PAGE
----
A brief by Tamara Guirao upon a search on Wikipedia and other sources
Every 21st of June the world celebrates Music Day in several forms. Today CAAC would like to have a special mention to Atlantic Arc born musicians, like:
Cú Chuimne (died 747) : He was a monk of Iona. Cú Chuimne, along with Ruben of Dairinis, was responsible for the great compendium known as Collectio canonum Hibernensis (Irish collection of Canon law). Little is known of Cú Chuimne. He is credited with composing the hymn Cantemus in omni die.
Cristóbal de Morales (c. 1500 – between September 4 and October 7, 1553): Born in Sevilla, he was a composer of the Renaissance. He is generally considered to be the most influential Spanish composer before Victoria. Almost all of his music is sacred, and all of it is vocal, though instruments may have been used in an accompanying role in performance. He wrote many masses, some of spectacular difficulty, most likely written for the expert papal choir; he wrote over 100 motets; and he wrote 18 settings of the Magnificat, and at least five settings of the Lamentations of Jeremiah (one of which survives from a single manuscript in Mexico). The Magnificats alone set him apart from other composers of the time, and they are the portion of his work most often performed today.
Diogo Dias Melgás (Cuba (Portugal), 1638 – Évora, 1700) : He was a Portuguese composer of polyphony. Starting as a choirboy at the Colégio da Claustra in Évora in 1646, he took holy orders at the Cathedral of Évora, holding the position of mestre de capela for about 30 years. He was the last of the great Portuguese polyphonic masters, who began to flourish in Évora in the second half of the sixteenth century.
Catherine Hayes (1818-1861): Soprano, she was born in Limerick, Ireland in 1818. After five years of vocal study in Paris and Milan she made her debut at the Italian Opera in Marseilles, in Bellini’s I Puritani in May 1845, followed by performances of Donizetti’s Lucia di Lammermoor and Rossini’s Mosé. Being the first woman in such a place, Catherine made her debut at La Scala in Milan in 1845, quickly followed…with phenomenal success. During Ireland’s Great Famine in November 1849, her emotional return to her native country resulted in rave notices for her performance in Lucia di Lammermoor and other operas and concerts in Dublin, Limerick and Cork. gave concerts in New York, Boston, Toronto, Philadelphia, Washington DC, on down to Charleston, Savannah and New Orleans and forty-five other places including the river towns along the Mississippi.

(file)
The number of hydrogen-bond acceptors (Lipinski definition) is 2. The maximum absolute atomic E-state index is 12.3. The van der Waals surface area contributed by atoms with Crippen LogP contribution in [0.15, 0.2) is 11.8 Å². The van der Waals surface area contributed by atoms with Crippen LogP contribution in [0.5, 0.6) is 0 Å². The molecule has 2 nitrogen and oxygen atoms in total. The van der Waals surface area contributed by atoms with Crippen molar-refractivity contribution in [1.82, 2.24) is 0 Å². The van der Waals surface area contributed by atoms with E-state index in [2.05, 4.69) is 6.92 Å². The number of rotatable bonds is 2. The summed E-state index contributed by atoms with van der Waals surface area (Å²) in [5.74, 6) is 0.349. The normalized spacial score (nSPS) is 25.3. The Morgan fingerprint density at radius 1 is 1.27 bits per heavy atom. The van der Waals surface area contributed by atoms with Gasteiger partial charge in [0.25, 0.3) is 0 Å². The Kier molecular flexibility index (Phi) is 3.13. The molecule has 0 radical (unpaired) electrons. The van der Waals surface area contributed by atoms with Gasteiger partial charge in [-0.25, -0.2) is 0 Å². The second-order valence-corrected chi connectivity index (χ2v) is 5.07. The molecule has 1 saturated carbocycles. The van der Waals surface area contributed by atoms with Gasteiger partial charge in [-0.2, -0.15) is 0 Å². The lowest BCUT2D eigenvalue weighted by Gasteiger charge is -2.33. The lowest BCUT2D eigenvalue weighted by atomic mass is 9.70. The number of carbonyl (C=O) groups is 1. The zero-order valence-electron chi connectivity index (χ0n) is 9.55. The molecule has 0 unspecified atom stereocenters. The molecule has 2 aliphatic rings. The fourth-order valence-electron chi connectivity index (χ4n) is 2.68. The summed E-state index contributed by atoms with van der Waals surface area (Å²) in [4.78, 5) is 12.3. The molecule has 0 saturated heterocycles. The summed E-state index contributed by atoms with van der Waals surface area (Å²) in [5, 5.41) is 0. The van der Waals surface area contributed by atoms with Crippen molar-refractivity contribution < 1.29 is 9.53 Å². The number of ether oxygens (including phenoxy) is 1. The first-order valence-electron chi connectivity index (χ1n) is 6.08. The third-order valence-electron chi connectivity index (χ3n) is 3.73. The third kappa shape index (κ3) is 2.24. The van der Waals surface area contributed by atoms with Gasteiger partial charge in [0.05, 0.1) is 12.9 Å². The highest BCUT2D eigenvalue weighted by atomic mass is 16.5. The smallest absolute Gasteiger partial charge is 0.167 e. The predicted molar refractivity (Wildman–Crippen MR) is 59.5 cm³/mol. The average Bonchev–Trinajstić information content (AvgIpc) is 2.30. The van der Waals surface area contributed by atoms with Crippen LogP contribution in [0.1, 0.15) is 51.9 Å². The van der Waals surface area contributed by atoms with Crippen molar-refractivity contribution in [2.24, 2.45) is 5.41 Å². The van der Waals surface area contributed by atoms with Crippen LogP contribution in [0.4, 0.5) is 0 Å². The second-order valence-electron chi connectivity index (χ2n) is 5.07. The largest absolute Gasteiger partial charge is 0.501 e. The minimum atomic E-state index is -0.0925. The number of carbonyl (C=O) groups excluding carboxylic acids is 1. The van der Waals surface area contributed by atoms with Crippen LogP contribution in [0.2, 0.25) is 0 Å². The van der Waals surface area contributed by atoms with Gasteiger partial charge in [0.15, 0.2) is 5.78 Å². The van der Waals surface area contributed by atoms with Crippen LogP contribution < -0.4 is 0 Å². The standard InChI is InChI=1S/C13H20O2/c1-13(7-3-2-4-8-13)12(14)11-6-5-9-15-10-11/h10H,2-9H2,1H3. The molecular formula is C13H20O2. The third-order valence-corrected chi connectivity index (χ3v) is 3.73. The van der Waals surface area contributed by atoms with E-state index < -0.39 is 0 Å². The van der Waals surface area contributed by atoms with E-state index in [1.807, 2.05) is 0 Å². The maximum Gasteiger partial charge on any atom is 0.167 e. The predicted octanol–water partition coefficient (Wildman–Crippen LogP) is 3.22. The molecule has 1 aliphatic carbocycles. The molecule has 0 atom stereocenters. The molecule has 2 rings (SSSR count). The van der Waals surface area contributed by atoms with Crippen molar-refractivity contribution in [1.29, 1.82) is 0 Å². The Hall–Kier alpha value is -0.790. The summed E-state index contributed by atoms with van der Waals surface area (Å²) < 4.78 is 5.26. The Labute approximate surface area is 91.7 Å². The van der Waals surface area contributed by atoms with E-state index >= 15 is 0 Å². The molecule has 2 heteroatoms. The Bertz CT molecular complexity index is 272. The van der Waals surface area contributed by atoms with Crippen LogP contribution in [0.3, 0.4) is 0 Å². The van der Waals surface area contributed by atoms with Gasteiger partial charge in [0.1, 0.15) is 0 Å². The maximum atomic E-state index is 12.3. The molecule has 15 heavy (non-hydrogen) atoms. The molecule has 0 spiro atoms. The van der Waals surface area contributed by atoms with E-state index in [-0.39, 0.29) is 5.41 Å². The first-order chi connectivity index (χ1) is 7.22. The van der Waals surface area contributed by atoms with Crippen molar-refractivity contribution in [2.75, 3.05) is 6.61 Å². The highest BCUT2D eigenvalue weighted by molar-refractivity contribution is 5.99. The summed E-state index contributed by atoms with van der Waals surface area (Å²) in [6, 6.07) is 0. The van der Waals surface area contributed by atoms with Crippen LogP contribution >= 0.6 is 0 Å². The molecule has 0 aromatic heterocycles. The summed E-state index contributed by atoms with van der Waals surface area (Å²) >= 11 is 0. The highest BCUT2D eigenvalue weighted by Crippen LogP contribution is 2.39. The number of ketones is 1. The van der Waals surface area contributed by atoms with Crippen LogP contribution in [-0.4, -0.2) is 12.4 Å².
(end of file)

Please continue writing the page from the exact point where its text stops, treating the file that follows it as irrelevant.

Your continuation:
Guy Ropartz (1864-1955) : Ropartz was born in Guingamp, Côtes-d’Armor, Brittany. His musical style was influenced by Claude Debussy and César Franck. However he self-identified as a Celtic Breton, writing that he was the son of a country “where the goblins populate the moor and dance by the moony nights around the menhirs; where the fairies and the enchanters – Viviane and Merlin – have as a field the forest of Brocéliande; where the spirits of the unburied dead appear all white above the waters of the Bay of the Departed.” Among other pieces, he wrote Five symphonies between 1894 and 1945, including the Third, a choral symphony with soloists.
The Beatles (1960-?): The Beatles were a rock band formed in Liverpool in 1960. Their best-known lineup, consisting of John Lennon, Paul McCartney, George Harrison, and Ringo Starr, became the greatest and most influential act of the rock era, introducing more innovations into popular music than any other rock band of the 20th century. Rooted in skiffle and 1950s rock and roll, the Beatles later utilized several genres, ranging from pop ballads to psychedelic rock, often incorporating classical elements in innovative ways. In the early 1960s, their enormous popularity first emerged as “Beatlemania”, but as their songwriting grew in sophistication, they came to be perceived by many fans and cultural observers as an embodiment of the ideals shared by the era’s sociocultural revolutions.